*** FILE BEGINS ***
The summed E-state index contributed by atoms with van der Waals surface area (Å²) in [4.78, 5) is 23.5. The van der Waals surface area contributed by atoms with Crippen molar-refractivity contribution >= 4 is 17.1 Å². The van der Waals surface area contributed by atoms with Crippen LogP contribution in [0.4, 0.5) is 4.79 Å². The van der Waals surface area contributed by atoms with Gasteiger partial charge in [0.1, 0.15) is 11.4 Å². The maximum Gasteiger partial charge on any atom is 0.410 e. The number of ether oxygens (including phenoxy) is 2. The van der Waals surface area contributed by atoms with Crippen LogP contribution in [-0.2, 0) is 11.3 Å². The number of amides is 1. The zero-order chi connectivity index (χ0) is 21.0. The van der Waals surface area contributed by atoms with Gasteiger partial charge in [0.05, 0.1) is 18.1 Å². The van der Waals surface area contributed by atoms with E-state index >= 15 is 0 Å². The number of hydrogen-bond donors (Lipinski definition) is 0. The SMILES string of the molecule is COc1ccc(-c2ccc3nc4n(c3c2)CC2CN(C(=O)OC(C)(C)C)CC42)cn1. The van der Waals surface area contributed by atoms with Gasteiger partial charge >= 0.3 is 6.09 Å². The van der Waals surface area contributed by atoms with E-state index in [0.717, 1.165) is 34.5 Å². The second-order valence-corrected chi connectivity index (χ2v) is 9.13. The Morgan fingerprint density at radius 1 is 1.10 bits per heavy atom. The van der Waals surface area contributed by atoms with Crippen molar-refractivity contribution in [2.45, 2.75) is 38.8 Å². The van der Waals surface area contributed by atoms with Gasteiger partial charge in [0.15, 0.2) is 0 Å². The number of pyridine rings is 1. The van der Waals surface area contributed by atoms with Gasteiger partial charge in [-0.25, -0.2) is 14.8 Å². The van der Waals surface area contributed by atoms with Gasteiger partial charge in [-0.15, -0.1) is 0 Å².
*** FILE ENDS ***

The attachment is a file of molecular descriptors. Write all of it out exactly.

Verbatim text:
The summed E-state index contributed by atoms with van der Waals surface area (Å²) in [4.78, 5) is 23.5. The van der Waals surface area contributed by atoms with Crippen molar-refractivity contribution >= 4 is 17.1 Å². The van der Waals surface area contributed by atoms with Crippen LogP contribution in [0.4, 0.5) is 4.79 Å². The van der Waals surface area contributed by atoms with Gasteiger partial charge in [0.1, 0.15) is 11.4 Å². The maximum Gasteiger partial charge on any atom is 0.410 e. The number of ether oxygens (including phenoxy) is 2. The van der Waals surface area contributed by atoms with Crippen LogP contribution in [-0.2, 0) is 11.3 Å². The number of amides is 1. The zero-order chi connectivity index (χ0) is 21.0. The van der Waals surface area contributed by atoms with Gasteiger partial charge in [0.05, 0.1) is 18.1 Å². The van der Waals surface area contributed by atoms with E-state index >= 15 is 0 Å². The number of hydrogen-bond donors (Lipinski definition) is 0. The SMILES string of the molecule is COc1ccc(-c2ccc3nc4n(c3c2)CC2CN(C(=O)OC(C)(C)C)CC42)cn1. The van der Waals surface area contributed by atoms with Gasteiger partial charge >= 0.3 is 6.09 Å². The van der Waals surface area contributed by atoms with E-state index in [0.717, 1.165) is 34.5 Å². The second-order valence-corrected chi connectivity index (χ2v) is 9.13. The Morgan fingerprint density at radius 1 is 1.10 bits per heavy atom. The van der Waals surface area contributed by atoms with Crippen molar-refractivity contribution in [2.45, 2.75) is 38.8 Å². The van der Waals surface area contributed by atoms with Gasteiger partial charge in [0.15, 0.2) is 0 Å². The number of pyridine rings is 1. The van der Waals surface area contributed by atoms with Gasteiger partial charge in [-0.25, -0.2) is 14.8 Å². The van der Waals surface area contributed by atoms with Gasteiger partial charge in [-0.15, -0.1) is 0 Å².